« Last Edit: August 21, 2018, 08:56:47 AM by sol »

GuitarStv

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Re: Flat Bike Tires
« Reply #5 on: August 21, 2018, 09:04:19 AM »
Off the top of my head, I'd check five things:

- Is there pokey shit still stuck in your tire?

When something pokey pushes through the thick rubber of your tire and punctures your tube, it doesn't go anywhere.  It stays stuck in your tire.  Often something can be stuck so that you can't see it from the outside of the tire.  When you replace the tube, you always need to run your fingers around the inside of the tire to make sure that there's nothing pokey still in there.  If there is, you need to pull it out (usually a pair of pliers will work great for this).


- Is your rim tape on properly and doing it's job?

The spokes go through a hole in the rim.  When you take your wheel off you will notice a piece of plastic-y kinda tape that sits over these holes.  It needs to cover every hole!  The edges of these holes are sharp and will puncture a tire.when it's inflated.  If your rim tape isn't in the right position, slide it to the correct spot and then wrap some hockey tape or medical around it to keep it in place.


- Is your tire often underinflated?

If you let your tires go too flat while cycling around, you will get punctures.  Why?  Because you can roll around on an underinflated tire for a while, but when you hit a big bump the tire will flex too much, the rim will hit the ground, and it will put two cuts in your tube (usually looks like a snake bite).  The solution to this one is simply to inflate your tire regularly (at least once a week).


- Are you pinching the tube while changing your tire?

When you change a tube, sometimes the tire is very tight going back on the rim.  It can be pretty easy to catch part of the tube under the bead of the tire unless you put a little bit of air in the tube (just enough so that it starts to take a round donut shape) before mounting the tire.  Usually you will see a slight bulge when you start inflating the tire if the tube is stuck under the bead, so put 5 - 10 psi into the tire and then spin it to check.  If the tube under the bead doesn't blow when you inflate it, it will get a hole and go flat eventually as you ride around on it because of the rubbing of the bead on the fragile tube.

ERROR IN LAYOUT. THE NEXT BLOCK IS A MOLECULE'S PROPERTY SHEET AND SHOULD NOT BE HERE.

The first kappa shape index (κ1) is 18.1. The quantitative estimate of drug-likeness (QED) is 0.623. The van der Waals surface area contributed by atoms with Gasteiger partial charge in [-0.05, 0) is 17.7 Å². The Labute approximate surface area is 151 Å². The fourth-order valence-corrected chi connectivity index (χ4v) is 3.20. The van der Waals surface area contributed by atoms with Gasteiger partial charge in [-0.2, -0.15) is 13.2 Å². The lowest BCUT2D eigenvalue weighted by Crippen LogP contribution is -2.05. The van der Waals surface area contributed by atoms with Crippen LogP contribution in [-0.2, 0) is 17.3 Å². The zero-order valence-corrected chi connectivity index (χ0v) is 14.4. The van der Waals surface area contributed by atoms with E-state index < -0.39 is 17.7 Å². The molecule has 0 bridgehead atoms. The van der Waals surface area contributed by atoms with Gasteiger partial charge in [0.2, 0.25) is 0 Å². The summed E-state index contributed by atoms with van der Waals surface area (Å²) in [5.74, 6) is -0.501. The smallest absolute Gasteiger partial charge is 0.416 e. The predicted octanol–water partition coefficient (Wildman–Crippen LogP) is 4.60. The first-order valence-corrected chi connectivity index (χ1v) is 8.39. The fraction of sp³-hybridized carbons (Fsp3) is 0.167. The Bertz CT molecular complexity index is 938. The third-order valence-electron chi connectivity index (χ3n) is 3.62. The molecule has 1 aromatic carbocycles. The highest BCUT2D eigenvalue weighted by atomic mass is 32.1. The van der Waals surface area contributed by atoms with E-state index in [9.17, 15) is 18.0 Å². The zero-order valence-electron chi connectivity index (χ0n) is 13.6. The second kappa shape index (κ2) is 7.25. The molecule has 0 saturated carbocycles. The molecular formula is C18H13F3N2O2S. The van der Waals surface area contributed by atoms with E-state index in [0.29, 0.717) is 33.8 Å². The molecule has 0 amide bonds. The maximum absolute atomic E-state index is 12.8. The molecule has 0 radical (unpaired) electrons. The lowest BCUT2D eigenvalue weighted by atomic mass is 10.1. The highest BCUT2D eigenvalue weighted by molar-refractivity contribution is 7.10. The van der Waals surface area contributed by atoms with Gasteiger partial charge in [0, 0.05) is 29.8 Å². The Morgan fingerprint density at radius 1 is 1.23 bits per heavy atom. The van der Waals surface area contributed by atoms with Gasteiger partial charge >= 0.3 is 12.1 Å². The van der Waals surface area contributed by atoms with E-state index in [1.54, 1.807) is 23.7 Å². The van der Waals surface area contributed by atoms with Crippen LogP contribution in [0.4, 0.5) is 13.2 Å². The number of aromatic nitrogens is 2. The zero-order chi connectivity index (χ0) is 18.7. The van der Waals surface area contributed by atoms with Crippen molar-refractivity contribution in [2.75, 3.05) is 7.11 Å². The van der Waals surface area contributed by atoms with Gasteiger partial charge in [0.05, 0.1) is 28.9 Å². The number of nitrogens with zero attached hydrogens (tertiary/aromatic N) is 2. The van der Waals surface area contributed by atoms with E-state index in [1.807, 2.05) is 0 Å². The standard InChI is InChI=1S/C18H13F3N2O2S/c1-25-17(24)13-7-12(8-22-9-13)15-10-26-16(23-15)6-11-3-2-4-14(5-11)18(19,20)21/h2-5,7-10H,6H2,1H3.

- Is your tire worn out?

If you've been using these tires for a couple years they could just be worn out.  Worn tires will go flat all the time because the rubber on them wears away and becomes thin, allowing pokey stuff to pierce them more easily.  Check your tread wear (and many tires have wear indicators that you can check for.)  If you like to skid your tires, that will wear them very quickly.  If you are using soft mountain bike or cyclocross tires on the road, they will wear very quickly.



You should not get flats very often on your bike (I can usually go 10,000 km on a new set of tires without flats).  Defective tubes do happen, but not all that often in my experience.  Puncture resistant tires work very well if the issue is just that you're running over sharp objects all the time.  Schwalbe Marathon Pluses or Continental Ride Tours are both pretty bombproof tires if you're looking to replace.

mudstache

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Re: Flat Bike Tires
« Reply #6 on: August 21, 2018, 09:24:16 AM »
I was getting flats on my new (to me) bike, and took it to a bike shop to get advice.  They inflated the tires right there (my pump gauge was apparently lying to me), told me the tubes were fine, and sent me on my way.  Best 5 minutes ever - they didn't charge me anything, biking is faster and easier now, and I know where I will go the next time I need anything.  Could be worth a drop in to a local bike shop for a diagnosis!  Good luck!

Dave1442397

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Re: Flat Bike Tires
« Reply #7 on: August 21, 2018, 11:34:57 AM »
https://www.bicycling.com/repair/a20004232/how-to-achieve-the-perfect-bike-tire-pressure/

You may be running the tires at too high a pressure. I ride a road bike, and the tires can take up to 120psi, but I run with 85 in the front and 90 in the back.

You may also want to look into tougher tires - https://www.londoncyclist.co.uk/best-puncture-proof-tyres/

fatcow240

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Re: Flat Bike Tires
« Reply #8 on: August 21, 2018, 12:13:35 PM »
I have gone over a year without a flat with my current bike.  My last bike had cheaper tires and the tape that covers the spokes was too thin.


What kind of flat are you getting?

acepedro45

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Re: Flat Bike Tires
« Reply #9 on: August 21, 2018, 01:41:01 PM »
Quote
What kind of flat are you getting?

I will investigate tonight for "snake bites" and try to post some pics. Thanks for all the helpful tips so far. If I had to guess at this point, I would choose improper installation on my part by not halfway inflating the new tubes. I also have a habit of lazily letting tire pressure drop over a couple weeks (or even a month?) until the bike feels too sluggish to ride, then inflating back to the top PSI. A number of people have suggested that running lower pressure might be contributing.